Toronto's Four Seasons Hotels and Resorts, the high-end hotelier, has licensed a Miami partner, Four Seasons Ocean Club Ltd., to launch a vessel in the fall of next year under the Four Seasons brand.
Condo Cruise Lines International, also anchored in Florida, says it will float its first condo-carrying ship in February. Condo Cruise Lines plans to home-port one or two ships at the Port of San Francisco if a deal can be worked out.
That would bring an unspecified amount of new spending to the city. The ships are to be provisioned here, and between 400 and 500 condo owners and passengers would arrive in town and prepare to embark on what Condo Cruise Lines CEO Mark Boyd said will be around-the-world cruises sailing from the Golden Gate. It's an intriguing possibility, but far from a done deal, the company and the port agree.
Boyd, who founded privately held Condo Cruise Lines with investors, acknowledged the San Francisco home-porting plan is not battened down. His company's first ship (a floating casino in Hong Kong) will be converted into a condo boat this fall in Singapore.
Plans call for staterooms to be enlarged and remade into suites. Boyd said suites on the 560-foot-long ship are listed from $500,000 (all prices U.S.) to $1.2 million for one-room units to three-room penthouse suites.
In addition, there's a fee for a package that includes all shipboard meals, television hook-ups, a health club, housekeeping services and Internet access, Boyd said.
Many shipboard units have been sold to Californians, he said.
According to Boyd, "We get a range of buyers, from the guy who says, `When I retire, I'm going to sail around the world,' to another guy who says, `I'll never set foot on it. I can rent it for four times my mortgage, rather than two times my mortgage, as it is on land.'"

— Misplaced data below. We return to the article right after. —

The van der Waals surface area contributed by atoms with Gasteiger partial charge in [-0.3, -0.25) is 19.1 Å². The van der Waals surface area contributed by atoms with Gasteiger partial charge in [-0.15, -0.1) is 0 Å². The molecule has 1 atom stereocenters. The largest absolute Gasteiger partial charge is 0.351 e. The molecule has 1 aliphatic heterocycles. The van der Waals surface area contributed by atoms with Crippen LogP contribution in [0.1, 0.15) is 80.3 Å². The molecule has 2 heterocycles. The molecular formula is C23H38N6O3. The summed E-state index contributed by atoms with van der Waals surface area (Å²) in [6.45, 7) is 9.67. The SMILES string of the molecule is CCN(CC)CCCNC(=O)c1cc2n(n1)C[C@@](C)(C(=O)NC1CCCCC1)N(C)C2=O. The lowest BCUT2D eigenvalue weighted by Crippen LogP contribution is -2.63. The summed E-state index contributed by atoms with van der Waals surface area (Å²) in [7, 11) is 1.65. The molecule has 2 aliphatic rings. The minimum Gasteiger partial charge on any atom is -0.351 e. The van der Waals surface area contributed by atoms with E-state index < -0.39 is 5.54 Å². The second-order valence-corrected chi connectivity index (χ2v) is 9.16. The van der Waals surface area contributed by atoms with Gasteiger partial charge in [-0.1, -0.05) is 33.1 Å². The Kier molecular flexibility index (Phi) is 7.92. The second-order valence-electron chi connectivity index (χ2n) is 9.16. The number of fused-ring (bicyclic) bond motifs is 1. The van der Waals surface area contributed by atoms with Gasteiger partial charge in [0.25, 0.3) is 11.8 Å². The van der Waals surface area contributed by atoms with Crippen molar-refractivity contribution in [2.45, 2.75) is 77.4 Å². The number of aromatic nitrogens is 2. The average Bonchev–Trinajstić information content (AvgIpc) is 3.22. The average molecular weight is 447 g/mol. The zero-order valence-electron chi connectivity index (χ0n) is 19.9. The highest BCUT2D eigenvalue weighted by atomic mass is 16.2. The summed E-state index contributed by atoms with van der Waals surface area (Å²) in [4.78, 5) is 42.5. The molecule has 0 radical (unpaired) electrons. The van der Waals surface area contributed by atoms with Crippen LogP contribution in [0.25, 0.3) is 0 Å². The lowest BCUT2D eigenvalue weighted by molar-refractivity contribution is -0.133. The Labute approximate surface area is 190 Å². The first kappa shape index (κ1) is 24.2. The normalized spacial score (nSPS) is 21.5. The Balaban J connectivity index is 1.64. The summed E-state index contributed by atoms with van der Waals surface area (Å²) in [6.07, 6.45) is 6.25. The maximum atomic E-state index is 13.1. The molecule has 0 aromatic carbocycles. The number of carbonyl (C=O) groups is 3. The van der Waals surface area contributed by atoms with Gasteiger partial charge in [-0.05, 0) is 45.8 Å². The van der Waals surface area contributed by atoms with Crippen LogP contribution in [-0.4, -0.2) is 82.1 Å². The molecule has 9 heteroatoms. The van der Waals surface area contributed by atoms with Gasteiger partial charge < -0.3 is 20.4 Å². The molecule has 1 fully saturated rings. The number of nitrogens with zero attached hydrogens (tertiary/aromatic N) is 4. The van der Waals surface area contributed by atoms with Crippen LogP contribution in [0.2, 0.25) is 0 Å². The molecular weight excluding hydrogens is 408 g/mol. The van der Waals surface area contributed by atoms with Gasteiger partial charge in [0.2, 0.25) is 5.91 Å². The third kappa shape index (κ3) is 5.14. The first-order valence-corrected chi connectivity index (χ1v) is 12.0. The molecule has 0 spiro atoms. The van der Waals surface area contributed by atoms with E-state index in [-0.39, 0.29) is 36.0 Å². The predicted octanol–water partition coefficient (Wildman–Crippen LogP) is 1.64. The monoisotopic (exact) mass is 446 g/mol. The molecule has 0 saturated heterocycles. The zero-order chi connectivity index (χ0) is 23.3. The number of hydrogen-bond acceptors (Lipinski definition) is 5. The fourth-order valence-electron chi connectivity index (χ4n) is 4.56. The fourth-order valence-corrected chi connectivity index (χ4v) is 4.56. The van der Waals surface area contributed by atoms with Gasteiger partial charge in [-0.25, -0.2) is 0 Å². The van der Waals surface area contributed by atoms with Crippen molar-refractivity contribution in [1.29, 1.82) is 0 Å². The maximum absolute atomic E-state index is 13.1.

For condo owners who want to rent out their units, the company will charge a 30 per cent rental management fee.
Mixing condo owners who want to live full-time or nearly full-time aboard ship with vacationers who rent for short periods could create an uncomfortable mix, said Fitch Ratings' Michael Paladino. "There could be a difference in how people take care of the units, and you could get different types of people."
Boyd, who described himself as a consultant to Florida real estate interests, looked out to sea when available beachfront land became harder to find and fears of hurricanes dampened the condominium market on terra firma.
While Condo Cruise Lines is an unknown quantity, established companies drawn by what they think could become a lucrative niche, are getting into the floating condo market, too.
First into the water, in 2002, was Miami's ResidenSea. The company's 644-foot ship, the World, offers condos for sale and rooms for rent. ResidenSea takes pains to make clear that its customer experience differs from those of popular cruise ship lines — some geared to budget travellers — beloved by vacationers in search of groaning-board buffets and carousing nightlife.
"Ours is a quieter pace, more adventurous in our travels but more relaxed in lifestyle, in many ways quite similar to luxury yacht ownership," according to the ResidenSea website. The World, which has about 200 residents spread out over 12 decks, is staffed by a crew of 250 assigned to pamper condo owners and their pals. The units, which ResidenSea says are 95 per cent sold, list for $825,000 to $6.3 million, not including a maintenance fee, which is calculated by square footage.
Four Seasons, which operates dozens of five-star hotels in Europe, Asia and North America plans to take to the waves with its condo ship next year.
The 12-deck, 656-foot ship will offer 96 residences, according to Four Seasons Ocean Club, and will be built expressly to carry condos. All this does not, of course, come cheap. Units on board the good ship Four Seasons are being offered from $416,000 to $4.2 million, according to the company.
With prices set lower than Four Seasons and ResidenSea, Condo Cruise Lines hopes its will appeal to those who aren't super-rich.
Residential Cruise Line Ltd., based in Arizona, says it plans to launch its residential ship — called the Magellan — in 2009.
In a slick, large-format sales book, the Magellan's units are listed from $1.8 million to $8 million. The ship is expected to be an 860-foot, 15-deck vessel, staffed by 300 employees. Annual fees, in addition to purchase prices, start at $96,000 and go as high as $228,000, according to Residential Cruise Line sales materials